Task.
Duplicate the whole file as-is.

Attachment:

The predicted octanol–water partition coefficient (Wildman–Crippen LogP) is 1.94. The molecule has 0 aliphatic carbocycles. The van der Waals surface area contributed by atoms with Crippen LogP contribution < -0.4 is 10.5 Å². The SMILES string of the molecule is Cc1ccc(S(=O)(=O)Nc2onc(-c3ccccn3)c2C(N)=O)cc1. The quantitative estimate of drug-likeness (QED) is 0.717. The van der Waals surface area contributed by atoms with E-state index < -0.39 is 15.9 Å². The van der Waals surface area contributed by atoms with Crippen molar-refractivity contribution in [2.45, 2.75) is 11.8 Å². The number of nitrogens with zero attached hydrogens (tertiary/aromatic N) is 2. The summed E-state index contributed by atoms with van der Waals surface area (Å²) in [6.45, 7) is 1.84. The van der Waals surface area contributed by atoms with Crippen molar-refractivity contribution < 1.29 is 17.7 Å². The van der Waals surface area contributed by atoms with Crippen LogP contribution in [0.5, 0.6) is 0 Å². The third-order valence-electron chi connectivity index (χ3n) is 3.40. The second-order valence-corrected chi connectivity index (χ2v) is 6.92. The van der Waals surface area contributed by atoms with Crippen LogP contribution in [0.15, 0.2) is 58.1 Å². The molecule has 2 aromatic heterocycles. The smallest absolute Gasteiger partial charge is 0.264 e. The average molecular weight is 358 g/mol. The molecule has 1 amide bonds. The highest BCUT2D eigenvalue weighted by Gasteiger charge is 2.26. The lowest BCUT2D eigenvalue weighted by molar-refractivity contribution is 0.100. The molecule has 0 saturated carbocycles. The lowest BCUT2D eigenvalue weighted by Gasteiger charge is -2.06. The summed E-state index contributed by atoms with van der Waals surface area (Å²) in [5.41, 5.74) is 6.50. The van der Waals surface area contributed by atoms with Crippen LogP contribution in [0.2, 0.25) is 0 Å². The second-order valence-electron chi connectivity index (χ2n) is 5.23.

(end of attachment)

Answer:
The predicted octanol–water partition coefficient (Wildman–Crippen LogP) is 1.94. The molecule has 0 aliphatic carbocycles. The van der Waals surface area contributed by atoms with Crippen LogP contribution < -0.4 is 10.5 Å². The SMILES string of the molecule is Cc1ccc(S(=O)(=O)Nc2onc(-c3ccccn3)c2C(N)=O)cc1. The quantitative estimate of drug-likeness (QED) is 0.717. The van der Waals surface area contributed by atoms with E-state index < -0.39 is 15.9 Å². The van der Waals surface area contributed by atoms with Crippen molar-refractivity contribution in [2.45, 2.75) is 11.8 Å². The number of nitrogens with zero attached hydrogens (tertiary/aromatic N) is 2. The summed E-state index contributed by atoms with van der Waals surface area (Å²) in [6.45, 7) is 1.84. The van der Waals surface area contributed by atoms with Crippen molar-refractivity contribution < 1.29 is 17.7 Å². The van der Waals surface area contributed by atoms with Crippen LogP contribution in [0.5, 0.6) is 0 Å². The third-order valence-electron chi connectivity index (χ3n) is 3.40. The second-order valence-corrected chi connectivity index (χ2v) is 6.92. The van der Waals surface area contributed by atoms with Crippen LogP contribution in [0.15, 0.2) is 58.1 Å². The molecule has 2 aromatic heterocycles. The smallest absolute Gasteiger partial charge is 0.264 e. The average molecular weight is 358 g/mol. The molecule has 1 amide bonds. The highest BCUT2D eigenvalue weighted by Gasteiger charge is 2.26. The lowest BCUT2D eigenvalue weighted by molar-refractivity contribution is 0.100. The molecule has 0 saturated carbocycles. The lowest BCUT2D eigenvalue weighted by Gasteiger charge is -2.06. The summed E-state index contributed by atoms with van der Waals surface area (Å²) in [5.41, 5.74) is 6.50. The van der Waals surface area contributed by atoms with Crippen LogP contribution in [0.2, 0.25) is 0 Å². The second-order valence-electron chi connectivity index (χ2n) is 5.23.